“The other day, I sat down to work in my home office, well-rested and enthusiastic about the workday ahead, a cup of coffee on my desk and rays of sunlight beaming through the window shades. The moment I laid my fingers on the keyboard, my phone beeped, and I rushed to check the message. I ended up spending 30 minutes corresponding with a friend I hadn’t spoken to in a long while. Back to the keyboard, and the doorbell rings – it’s my senior neighbor asking for a favor. Having that sorted out, I sat down again and realized I had spent an hour without making any progress on the task I was supposed to be working on. What started as a heavenly workday at home soon turned into a nightmare.”
Does this sound familiar? If you’ve made a career working from home, you must have had a similar episode. It begs the question – how do you avoid kicking off your workday in this way? How do you get to the point when your productivity doesn’t depend on outside factors which sway you off balance at the very instant you want to get the work done?
Your Workday Starts the Day Before
Your morning routine will depend on what you did the night before, and that includes making the list of priorities for the day ahead. A priority list has been shown to have a great impact on how we manage our time, and when you work remotely, it can be of tremendous help. If you don’t make a list of what needs to be done in the period ahead, you may face a dilemma about what to do first. Though it’s easy to think everything is equally important, there has to be something that requires your immediate attention. In that case, deal with such tasks first, even when they are tedious and monotonous.
The amount of sleep you get during the night will dictate how productive you are the next morning. Time and time again, experts and scientists remind us that quality sleep is one of the pivotal contributors to a healthy brain function. In fact, the American Academy of Sleep Medicine and Sleep Research Society confirmed that “sleeping less than seven hours per night is […] associated with impaired immune function, increased pain, impaired performance, increased errors, and greater risk of accidents.” (Watson 2015) The beginning of your workday doesn’t only depend on that day – it also depends on what you did (or didn’t do) the day before.
Set the Exact Time You Start Working
No matter if you prefer to start your workday early in the morning, late in the afternoon, or even after the sun goes down, the time you set as the beginning of your workday should be the time you actually start working. Don’t procrastinate, because every act of procrastination leads to imbalance, and your work will only pile up, causing distress and perpetual agony.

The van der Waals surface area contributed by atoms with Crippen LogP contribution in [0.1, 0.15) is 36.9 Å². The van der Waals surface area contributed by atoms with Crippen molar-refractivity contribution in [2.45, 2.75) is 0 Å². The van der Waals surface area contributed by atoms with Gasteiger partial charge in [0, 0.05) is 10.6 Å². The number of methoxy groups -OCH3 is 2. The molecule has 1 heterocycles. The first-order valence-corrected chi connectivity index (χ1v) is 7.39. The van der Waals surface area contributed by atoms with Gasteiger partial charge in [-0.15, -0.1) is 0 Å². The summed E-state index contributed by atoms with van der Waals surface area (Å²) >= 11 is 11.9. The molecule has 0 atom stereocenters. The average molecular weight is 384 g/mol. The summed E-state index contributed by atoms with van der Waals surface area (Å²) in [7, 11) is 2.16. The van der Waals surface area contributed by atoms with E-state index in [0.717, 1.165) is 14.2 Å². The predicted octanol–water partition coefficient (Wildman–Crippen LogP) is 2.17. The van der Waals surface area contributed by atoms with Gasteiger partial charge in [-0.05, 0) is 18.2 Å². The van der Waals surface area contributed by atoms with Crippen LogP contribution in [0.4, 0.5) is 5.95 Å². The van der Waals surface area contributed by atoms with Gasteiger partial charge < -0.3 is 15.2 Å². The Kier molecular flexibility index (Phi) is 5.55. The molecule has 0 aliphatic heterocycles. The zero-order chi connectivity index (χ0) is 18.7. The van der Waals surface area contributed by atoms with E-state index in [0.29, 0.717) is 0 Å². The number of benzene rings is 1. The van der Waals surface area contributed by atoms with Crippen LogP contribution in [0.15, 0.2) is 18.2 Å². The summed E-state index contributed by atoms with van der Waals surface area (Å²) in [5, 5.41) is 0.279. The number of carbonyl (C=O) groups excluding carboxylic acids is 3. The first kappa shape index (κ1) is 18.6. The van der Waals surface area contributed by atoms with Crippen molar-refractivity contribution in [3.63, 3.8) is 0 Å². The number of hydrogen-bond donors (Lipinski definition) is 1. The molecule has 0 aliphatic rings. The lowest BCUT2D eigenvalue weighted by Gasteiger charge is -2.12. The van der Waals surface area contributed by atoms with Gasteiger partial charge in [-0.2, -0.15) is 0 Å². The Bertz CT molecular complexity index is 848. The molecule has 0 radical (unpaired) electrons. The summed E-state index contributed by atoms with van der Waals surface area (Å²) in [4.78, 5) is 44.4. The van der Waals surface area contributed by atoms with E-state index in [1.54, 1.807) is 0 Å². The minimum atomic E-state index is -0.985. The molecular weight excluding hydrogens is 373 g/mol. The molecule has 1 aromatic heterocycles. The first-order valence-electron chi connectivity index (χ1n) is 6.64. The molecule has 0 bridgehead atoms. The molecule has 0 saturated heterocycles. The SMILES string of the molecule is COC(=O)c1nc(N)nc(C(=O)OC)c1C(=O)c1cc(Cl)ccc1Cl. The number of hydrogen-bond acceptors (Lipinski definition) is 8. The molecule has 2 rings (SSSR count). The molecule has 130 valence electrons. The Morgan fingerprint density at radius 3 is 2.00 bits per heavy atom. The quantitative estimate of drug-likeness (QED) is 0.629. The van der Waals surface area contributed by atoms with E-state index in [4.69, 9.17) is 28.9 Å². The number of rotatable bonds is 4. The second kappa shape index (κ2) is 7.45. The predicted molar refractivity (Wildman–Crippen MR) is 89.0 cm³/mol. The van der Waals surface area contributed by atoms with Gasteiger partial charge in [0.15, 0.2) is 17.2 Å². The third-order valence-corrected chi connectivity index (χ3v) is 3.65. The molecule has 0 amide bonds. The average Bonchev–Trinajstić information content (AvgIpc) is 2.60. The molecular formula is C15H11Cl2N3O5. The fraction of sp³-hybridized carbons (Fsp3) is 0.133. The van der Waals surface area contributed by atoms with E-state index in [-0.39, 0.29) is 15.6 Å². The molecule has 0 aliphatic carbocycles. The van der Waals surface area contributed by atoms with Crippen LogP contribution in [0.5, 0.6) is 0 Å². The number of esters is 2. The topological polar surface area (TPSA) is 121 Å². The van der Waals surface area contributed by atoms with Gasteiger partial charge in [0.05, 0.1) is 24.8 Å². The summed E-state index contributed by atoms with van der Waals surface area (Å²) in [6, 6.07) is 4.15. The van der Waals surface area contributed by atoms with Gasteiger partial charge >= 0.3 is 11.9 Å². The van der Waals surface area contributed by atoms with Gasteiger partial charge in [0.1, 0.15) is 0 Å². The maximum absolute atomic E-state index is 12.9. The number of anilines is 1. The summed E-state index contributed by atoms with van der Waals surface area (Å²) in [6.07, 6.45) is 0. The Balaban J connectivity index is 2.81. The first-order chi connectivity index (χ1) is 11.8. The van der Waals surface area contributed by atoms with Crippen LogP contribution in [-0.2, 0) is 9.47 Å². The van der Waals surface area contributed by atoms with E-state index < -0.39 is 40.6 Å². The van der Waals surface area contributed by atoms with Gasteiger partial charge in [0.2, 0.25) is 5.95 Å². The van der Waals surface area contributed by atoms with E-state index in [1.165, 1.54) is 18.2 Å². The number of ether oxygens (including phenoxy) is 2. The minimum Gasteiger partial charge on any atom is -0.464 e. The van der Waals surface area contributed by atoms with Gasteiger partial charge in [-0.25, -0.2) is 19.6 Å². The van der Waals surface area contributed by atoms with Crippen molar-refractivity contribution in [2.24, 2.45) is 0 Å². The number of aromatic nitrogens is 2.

Ideally, your workday should start around the same time every day. Although that’s not always possible, at least make an effort to be ready to work around the same time every day. Your “internal clock” (also called the circadian rhythm), dictates your physiological processes, including the time of day when you feel most energized or otherwise drowsy. When you have a routine, your internal clock ticks smoothly without disturbances. Conversely, when you have an erratic daily grind, the chances are your productivity will suffer along with your mood and dietary habits.
When working from home, you are your own manager, and that means you get to decide when to have breaks, too. Use this freedom to your advantage. At the start of each working day or the night before, set time for breaks, if not precisely, then at least approximately.
Have Some Routine Activities
If you’re an early bird or your job requires that you start working in the morning, there are pitfalls to avoid in order to reach full productivity right away when you get to work. First of all, don’t check your email while still in bed. Nothing that’s in your inbox is that urgent that it can’t wait until you begin working. Whenever possible, have a 30-minute workout before you start work. Not only will this set the tone for your productivity, but it will also prevent you from developing backache and other conditions connected to hours of sitting in front of the computer.
If you sit down to work the instant you open your eyes, it will take some time for your brain and your body to properly wake up, and you can’t expect any decent productivity. Make yourself a cup of coffee or tea, have breakfast, and go for a run or a walk. You should be well-energized at that point, which is a perfect time to roll up your sleeves and get to work.
Minimize the Distracting Factors
When working from home, the list of things that may divert your attention from work is rather long – the dishes, the unmade bed, your dog, your kids, your neighbors, house chores, whatnot. Even your phone is a potential distraction, so make sure you put it on silent mode; otherwise, you will be picking it up every now and then to check the notifications.
Unless you live alone, the chances are your roommates or your family will want to strike up a conversation at some point. Such instances can be highly interruptive and detrimental to your productivity. For this reason, you have to make an agreement with them, highlighting the importance of your time and space allocated for work. It is when you decide it’s time for a break that you can chit-chat with them. If they’re slow learners and have a hard time coming to terms with the fact that even the slightest disturbance can break your concentration, you may have to repeat it several times before they finally realize how paramount it is.
It’s easy to forget what a privilege it is to work from home. Perhaps the most important thing we need to do before we start working is to let that idea sink in for a few moments. After all, there is no reason to start your workday in distress and panic because you have a whole day ahead, no boss watching every move you make, or colleagues wanting to ask you questions. You are the king of your castle.